I have climbed up ten flights of stairs on several occasions to avoid using a lift. The enclosure of a Tube and the curved platform walls make me feel lightheaded and shaky on my feet. I can endure a ride on a train above ground as long as we don’t go through a tunnel, as long as I can see a tiny gap under the carriage doors so I know they could be pulled apart in an emergency. I drank wine out of an eco coffee cup and pretended it was tea in front of my children at an inappropriate time of day to survive the twenty excruciating minutes of travelling in the mobile sarcophagus of the Eurostar. Sitting in a car with closed windows, or a dentist’s chair, or an old pub with low ceilings, or any seat in a theatre that is not on the aisle – these all cause me to have involuntary, tortuous, physical flight or fight responses and catastrophic thoughts. They can last for a moment, or for hours.
My rational mind knows that I am not in danger, but my body refuses to believe it. It retains the memory of traumas I have lived. It starts the sweating, jagged breathing, dry mouth, and trembling hands to warn me. It tries to prepare me and protect me from danger that I know is not there, but that could be.
The worst is when I feel like I can’t swallow. It’s like drowning on land while looking at water. No – the worst is when I avoid being with people, when I don’t go where I want to go, and when I make excuses for my absence because I dread this feeling. Because I fear the fear.
I am like many people who suffer with anxiety in the form of panic disorder or agoraphobia. (Agoraphobia is anxiety about being in places from which immediate escape might be difficult, like on public transport, or where help may not be available, like outside one’s own home.) Like many of them, I am a master of masking, avoiding, deflecting, and camouflaging. Most people who know me would never suspect from my calm demeanour that when we take the lift together, I can’t hear what they’re saying because my panicked heartbeat is drowning them out. That if we go to a movie or a crowded restaurant that I am identifying all of the exits as we chat away merrily.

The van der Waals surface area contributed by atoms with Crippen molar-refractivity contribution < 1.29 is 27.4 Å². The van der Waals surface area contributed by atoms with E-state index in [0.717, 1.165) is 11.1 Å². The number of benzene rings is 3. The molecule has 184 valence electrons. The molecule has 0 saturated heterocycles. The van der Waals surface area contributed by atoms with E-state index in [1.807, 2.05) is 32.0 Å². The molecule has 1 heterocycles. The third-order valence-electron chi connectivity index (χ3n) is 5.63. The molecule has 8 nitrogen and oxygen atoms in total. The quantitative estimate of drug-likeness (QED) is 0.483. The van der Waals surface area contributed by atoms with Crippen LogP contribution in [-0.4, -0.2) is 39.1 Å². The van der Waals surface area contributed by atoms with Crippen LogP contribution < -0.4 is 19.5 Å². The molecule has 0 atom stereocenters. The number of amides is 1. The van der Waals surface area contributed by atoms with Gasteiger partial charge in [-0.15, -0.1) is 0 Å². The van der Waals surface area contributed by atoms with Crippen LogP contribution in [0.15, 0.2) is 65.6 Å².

Those of us with chronic anxiety live not only with its exhausting physical and mental symptoms, but also with the guilt and shame of having a condition that robs us of confidence at work, makes us fade into the background in social situations, and leaves us wracked with regret when it holds us back from travel or parties or important life events for the people we love.
Therapy taught me that my anxiety is part of how I am wired and I that I will probably never be free of it. I am the daughter of anxious people. My parents and grandparents were Ukrainian refugees from World War II. My father fought in the Vietnam War. I was raised by people whose lives were shaped by war, hurt by it, and who understandably viewed the world as a dangerous place. I inherited their hypervigilance. And their fear.
My anxious wiring was then reinforced by the traumas I survived – running from the collapse of the Twin Towers on 9/11. The brutal emergency c-section of my first son and his subsequent illness. A second, more brutal emergency c-section with an overdose of anaesthesia for the birth of my second.
Thankfully, therapy also helped me realise that with anxiety comes a set of skills and attributes that give us, the Anxious, secret strengths that we have carved out of what others might mistake for fragility.